Friday, June 5, 2009
"We've got to recognize that we can't treat the American people as subjects but as a co-creator of ideas. We need to tap into the vast amounts of knowledge...in communities across the country. The federal government doesn't have a monopoly on the best ideas." ~ Vivek Kunda, U.S. Government's Chief Information Officer
USA.gov - The U.S. Government's Official Web Portal
Angela Maiers: Content Creation: An Increasingly Vital 21st Century Skill
According to this article, these are the toughest jobs to fill: engineers, nurses, technicians, teachers and sales representatives. Who would have thought?
Well, the engineer bit is quite expected. Lots to learn, a lot of students prefer liberal arts (although the two are not necessarily mutually exclusive, do you agree?), and most importantly, employers want an experienced and talented engineer, trained in a variety of fields - who has the money and time for that? - and as baby boomers are retiring there will be more open positions.
The second job, according to this article, is nurses. The problem with these guys is there are not enough nurse educators to train enough people to fill in the slots. How curious is that?
Teachers - it's pretty clear, low salaries, higher education degrees, but I would like to know where that shortage is, just in case. With the infamous "cliff in funding" coming in two years, that's definitely a good thing to know.
All of the above are reasonable, and the lack or hardships of higher education are somewhat present throughout the top 2 and the fourth one (teachers). But this bit came as a surprise and wake-up call at the same time. I actually was in a discussion around that last summer when I was in Russia. My parents' neighbor has a 13-year kid, who is not particularly interested in schooling. One might say, that 13 is too early to get sleepless about the college costs, but he is already considering options for his child. Truth is, unless you are among the top half students, chances are you won't get into a good university or college for free - yes, there is such thing as free higher education in Russia. So, the dilemma he is dealing with is this. He runs a business, some construction or some manufacturing, I never was curious enough to pry, and he didn't volunteer, and he says it's so hard to find a good, experienced technician (such as crane operators, or welders). It's impossible to find a young reliable technician period. Why? Because the young people are after quick, clean (white-collar) and "important" jobs, like accountants, financial folks (working in banks, even if you are a teller, is soooo prestigious!), and lawyers. A lot of them are struggling to find a job now. But few people decide to do the grunt work.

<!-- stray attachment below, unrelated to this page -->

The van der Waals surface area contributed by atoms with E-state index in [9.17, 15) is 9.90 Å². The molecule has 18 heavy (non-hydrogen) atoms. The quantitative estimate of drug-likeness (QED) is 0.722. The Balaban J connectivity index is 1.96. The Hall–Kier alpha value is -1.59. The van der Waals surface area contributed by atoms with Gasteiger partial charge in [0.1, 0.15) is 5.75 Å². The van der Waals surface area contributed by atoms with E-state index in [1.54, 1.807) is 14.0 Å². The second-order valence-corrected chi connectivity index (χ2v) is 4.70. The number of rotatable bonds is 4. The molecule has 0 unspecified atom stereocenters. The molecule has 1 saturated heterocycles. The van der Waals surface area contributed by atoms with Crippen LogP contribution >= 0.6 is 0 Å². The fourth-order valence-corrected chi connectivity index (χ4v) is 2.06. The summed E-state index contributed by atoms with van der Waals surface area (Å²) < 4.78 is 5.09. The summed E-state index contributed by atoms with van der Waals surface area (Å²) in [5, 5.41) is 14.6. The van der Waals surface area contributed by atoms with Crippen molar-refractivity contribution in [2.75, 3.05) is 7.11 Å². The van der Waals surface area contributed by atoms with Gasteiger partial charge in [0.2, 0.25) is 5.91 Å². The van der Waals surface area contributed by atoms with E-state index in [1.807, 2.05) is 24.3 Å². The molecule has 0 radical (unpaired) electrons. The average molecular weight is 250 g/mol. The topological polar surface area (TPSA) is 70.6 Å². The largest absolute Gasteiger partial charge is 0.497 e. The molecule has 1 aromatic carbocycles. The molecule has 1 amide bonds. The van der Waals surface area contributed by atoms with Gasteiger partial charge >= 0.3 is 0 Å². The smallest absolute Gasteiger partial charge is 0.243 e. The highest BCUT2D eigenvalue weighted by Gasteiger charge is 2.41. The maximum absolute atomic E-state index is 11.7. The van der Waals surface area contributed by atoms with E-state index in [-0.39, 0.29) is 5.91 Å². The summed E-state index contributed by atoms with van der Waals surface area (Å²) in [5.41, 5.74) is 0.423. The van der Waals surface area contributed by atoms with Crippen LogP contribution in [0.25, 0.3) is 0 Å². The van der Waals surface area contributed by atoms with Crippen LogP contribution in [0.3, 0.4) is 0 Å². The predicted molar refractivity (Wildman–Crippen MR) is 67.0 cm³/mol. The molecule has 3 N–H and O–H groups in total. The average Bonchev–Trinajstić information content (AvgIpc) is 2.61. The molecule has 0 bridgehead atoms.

The article supports the same view:
Like workers in skilled trades, technicians are trained at vocational schools, and they're in short supply because so many high school students are encouraged to go to four-year colleges instead.How does that sit with the intentions of the DOE in Maine to make every student go on to college? Is it best intentions or denial of reality?
What are your thoughts?
CEOs Without College Degree
Wednesday, June 3, 2009
"The beginning of thought is in disagreement — not only with others but also with ourselves."
"The central task of education is to implant a will and a facility for learning; it should produce not learned but learning people. The truly human society is a learning society, where grandparents, parents, and children are students together."
"In a time of drastic change it is the learners who inherit the future. The learned usually find themselves equipped to live in a world that no longer exists."
LIM Resources has a List of Summer '09 Professional Development Opportunities. The list is editable, so feel free to add other happenings of which you might be aware.
Tuesday, June 2, 2009
In this webinar, they will discuss the value of online collaboration and provide guidance for those interested in joining or creating a professional development community during the summer months. They will share their own experiences of expanding their knowledge and improving their practice through online conferences, social networks, and other collaborative technologies. In addition, they will demonstrate tools and best practices to promote technology integration in K-12 classrooms.
Bit by Bit
A View from My Window
Cheryl Oakes Blog
"Forty-six states and the District of Columbia today will announce an effort to craft a single vision for what children should learn each year from kindergarten through high school graduation, an unprecedented step toward a uniform definition of success in American schools." More . . .
~Maria Glod, Washington Post, 6/1/09